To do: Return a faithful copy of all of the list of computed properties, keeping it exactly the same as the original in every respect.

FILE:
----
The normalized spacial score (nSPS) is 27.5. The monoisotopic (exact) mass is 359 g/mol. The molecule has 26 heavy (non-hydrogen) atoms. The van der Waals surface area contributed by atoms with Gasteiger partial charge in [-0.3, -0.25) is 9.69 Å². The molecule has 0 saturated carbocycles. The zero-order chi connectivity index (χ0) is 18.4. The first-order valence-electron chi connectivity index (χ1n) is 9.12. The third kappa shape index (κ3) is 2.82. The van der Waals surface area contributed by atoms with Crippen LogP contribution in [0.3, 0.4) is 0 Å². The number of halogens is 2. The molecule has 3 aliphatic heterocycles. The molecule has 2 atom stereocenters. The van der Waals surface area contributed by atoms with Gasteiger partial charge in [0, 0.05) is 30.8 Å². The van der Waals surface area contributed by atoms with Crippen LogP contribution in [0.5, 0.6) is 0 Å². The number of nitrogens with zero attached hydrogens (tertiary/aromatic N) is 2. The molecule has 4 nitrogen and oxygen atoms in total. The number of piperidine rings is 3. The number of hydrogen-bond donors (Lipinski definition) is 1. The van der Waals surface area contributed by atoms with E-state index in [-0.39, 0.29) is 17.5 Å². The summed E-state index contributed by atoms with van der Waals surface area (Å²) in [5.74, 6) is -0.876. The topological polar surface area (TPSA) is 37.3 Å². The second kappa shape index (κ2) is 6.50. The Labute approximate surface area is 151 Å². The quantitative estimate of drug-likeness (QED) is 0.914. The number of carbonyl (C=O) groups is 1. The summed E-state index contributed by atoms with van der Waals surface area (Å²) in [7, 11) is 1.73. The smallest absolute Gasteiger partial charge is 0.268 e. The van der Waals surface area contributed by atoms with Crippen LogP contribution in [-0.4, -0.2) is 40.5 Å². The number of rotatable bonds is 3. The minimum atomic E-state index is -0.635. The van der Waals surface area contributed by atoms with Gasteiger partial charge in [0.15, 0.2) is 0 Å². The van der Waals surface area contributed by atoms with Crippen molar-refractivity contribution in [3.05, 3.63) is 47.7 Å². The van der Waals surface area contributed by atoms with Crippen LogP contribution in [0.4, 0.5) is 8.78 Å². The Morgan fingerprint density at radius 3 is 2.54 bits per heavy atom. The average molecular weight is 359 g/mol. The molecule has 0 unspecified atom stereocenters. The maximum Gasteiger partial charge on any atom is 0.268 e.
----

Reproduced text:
The normalized spacial score (nSPS) is 27.5. The monoisotopic (exact) mass is 359 g/mol. The molecule has 26 heavy (non-hydrogen) atoms. The van der Waals surface area contributed by atoms with Gasteiger partial charge in [-0.3, -0.25) is 9.69 Å². The molecule has 0 saturated carbocycles. The zero-order chi connectivity index (χ0) is 18.4. The first-order valence-electron chi connectivity index (χ1n) is 9.12. The third kappa shape index (κ3) is 2.82. The van der Waals surface area contributed by atoms with Crippen LogP contribution in [0.3, 0.4) is 0 Å². The number of halogens is 2. The molecule has 3 aliphatic heterocycles. The molecule has 2 atom stereocenters. The van der Waals surface area contributed by atoms with Gasteiger partial charge in [0, 0.05) is 30.8 Å². The van der Waals surface area contributed by atoms with Crippen LogP contribution in [0.5, 0.6) is 0 Å². The number of nitrogens with zero attached hydrogens (tertiary/aromatic N) is 2. The molecule has 4 nitrogen and oxygen atoms in total. The number of piperidine rings is 3. The number of hydrogen-bond donors (Lipinski definition) is 1. The van der Waals surface area contributed by atoms with E-state index in [-0.39, 0.29) is 17.5 Å². The summed E-state index contributed by atoms with van der Waals surface area (Å²) in [5.74, 6) is -0.876. The topological polar surface area (TPSA) is 37.3 Å². The second kappa shape index (κ2) is 6.50. The Labute approximate surface area is 151 Å². The quantitative estimate of drug-likeness (QED) is 0.914. The number of carbonyl (C=O) groups is 1. The summed E-state index contributed by atoms with van der Waals surface area (Å²) in [7, 11) is 1.73. The smallest absolute Gasteiger partial charge is 0.268 e. The van der Waals surface area contributed by atoms with Crippen LogP contribution in [-0.4, -0.2) is 40.5 Å². The number of rotatable bonds is 3. The minimum atomic E-state index is -0.635. The van der Waals surface area contributed by atoms with Gasteiger partial charge in [0.15, 0.2) is 0 Å². The van der Waals surface area contributed by atoms with Crippen molar-refractivity contribution in [3.05, 3.63) is 47.7 Å². The van der Waals surface area contributed by atoms with Crippen LogP contribution in [0.4, 0.5) is 8.78 Å². The Morgan fingerprint density at radius 3 is 2.54 bits per heavy atom. The average molecular weight is 359 g/mol. The molecule has 0 unspecified atom stereocenters. The maximum Gasteiger partial charge on any atom is 0.268 e.